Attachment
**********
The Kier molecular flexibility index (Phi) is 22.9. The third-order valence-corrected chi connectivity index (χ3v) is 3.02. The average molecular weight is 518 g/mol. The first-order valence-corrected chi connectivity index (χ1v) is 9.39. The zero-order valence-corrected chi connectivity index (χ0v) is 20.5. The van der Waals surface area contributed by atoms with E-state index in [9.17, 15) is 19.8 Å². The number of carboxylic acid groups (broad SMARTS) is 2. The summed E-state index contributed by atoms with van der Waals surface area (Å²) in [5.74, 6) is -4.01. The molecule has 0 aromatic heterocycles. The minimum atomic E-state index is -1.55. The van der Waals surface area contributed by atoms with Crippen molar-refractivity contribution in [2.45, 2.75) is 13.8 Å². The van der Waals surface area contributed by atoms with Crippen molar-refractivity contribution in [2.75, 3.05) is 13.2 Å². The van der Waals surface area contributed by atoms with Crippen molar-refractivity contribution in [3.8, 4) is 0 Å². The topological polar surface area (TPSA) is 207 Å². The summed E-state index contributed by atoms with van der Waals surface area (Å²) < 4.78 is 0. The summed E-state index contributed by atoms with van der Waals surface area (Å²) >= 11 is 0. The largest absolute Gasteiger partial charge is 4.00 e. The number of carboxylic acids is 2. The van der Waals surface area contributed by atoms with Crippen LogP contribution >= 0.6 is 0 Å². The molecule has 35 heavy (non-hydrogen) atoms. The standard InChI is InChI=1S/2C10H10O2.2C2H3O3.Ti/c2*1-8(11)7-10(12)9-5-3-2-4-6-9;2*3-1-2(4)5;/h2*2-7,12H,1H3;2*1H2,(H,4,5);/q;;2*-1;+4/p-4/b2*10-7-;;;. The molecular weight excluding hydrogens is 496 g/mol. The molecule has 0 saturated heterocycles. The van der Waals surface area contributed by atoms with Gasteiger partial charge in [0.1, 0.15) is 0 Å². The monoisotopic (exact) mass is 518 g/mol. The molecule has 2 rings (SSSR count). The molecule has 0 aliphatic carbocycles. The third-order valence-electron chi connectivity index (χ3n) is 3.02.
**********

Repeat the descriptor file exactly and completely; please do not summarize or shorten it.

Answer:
The Kier molecular flexibility index (Phi) is 22.9. The third-order valence-corrected chi connectivity index (χ3v) is 3.02. The average molecular weight is 518 g/mol. The first-order valence-corrected chi connectivity index (χ1v) is 9.39. The zero-order valence-corrected chi connectivity index (χ0v) is 20.5. The van der Waals surface area contributed by atoms with E-state index in [9.17, 15) is 19.8 Å². The number of carboxylic acid groups (broad SMARTS) is 2. The summed E-state index contributed by atoms with van der Waals surface area (Å²) in [5.74, 6) is -4.01. The molecule has 0 aromatic heterocycles. The minimum atomic E-state index is -1.55. The van der Waals surface area contributed by atoms with Crippen molar-refractivity contribution in [2.45, 2.75) is 13.8 Å². The van der Waals surface area contributed by atoms with Crippen molar-refractivity contribution in [2.75, 3.05) is 13.2 Å². The van der Waals surface area contributed by atoms with Crippen molar-refractivity contribution in [3.8, 4) is 0 Å². The topological polar surface area (TPSA) is 207 Å². The summed E-state index contributed by atoms with van der Waals surface area (Å²) < 4.78 is 0. The summed E-state index contributed by atoms with van der Waals surface area (Å²) >= 11 is 0. The largest absolute Gasteiger partial charge is 4.00 e. The number of carboxylic acids is 2. The van der Waals surface area contributed by atoms with Crippen LogP contribution >= 0.6 is 0 Å². The molecule has 35 heavy (non-hydrogen) atoms. The standard InChI is InChI=1S/2C10H10O2.2C2H3O3.Ti/c2*1-8(11)7-10(12)9-5-3-2-4-6-9;2*3-1-2(4)5;/h2*2-7,12H,1H3;2*1H2,(H,4,5);/q;;2*-1;+4/p-4/b2*10-7-;;;. The molecular weight excluding hydrogens is 496 g/mol. The molecule has 0 saturated heterocycles. The van der Waals surface area contributed by atoms with Gasteiger partial charge in [0.1, 0.15) is 0 Å². The monoisotopic (exact) mass is 518 g/mol. The molecule has 2 rings (SSSR count). The molecule has 0 aliphatic carbocycles. The third-order valence-electron chi connectivity index (χ3n) is 3.02.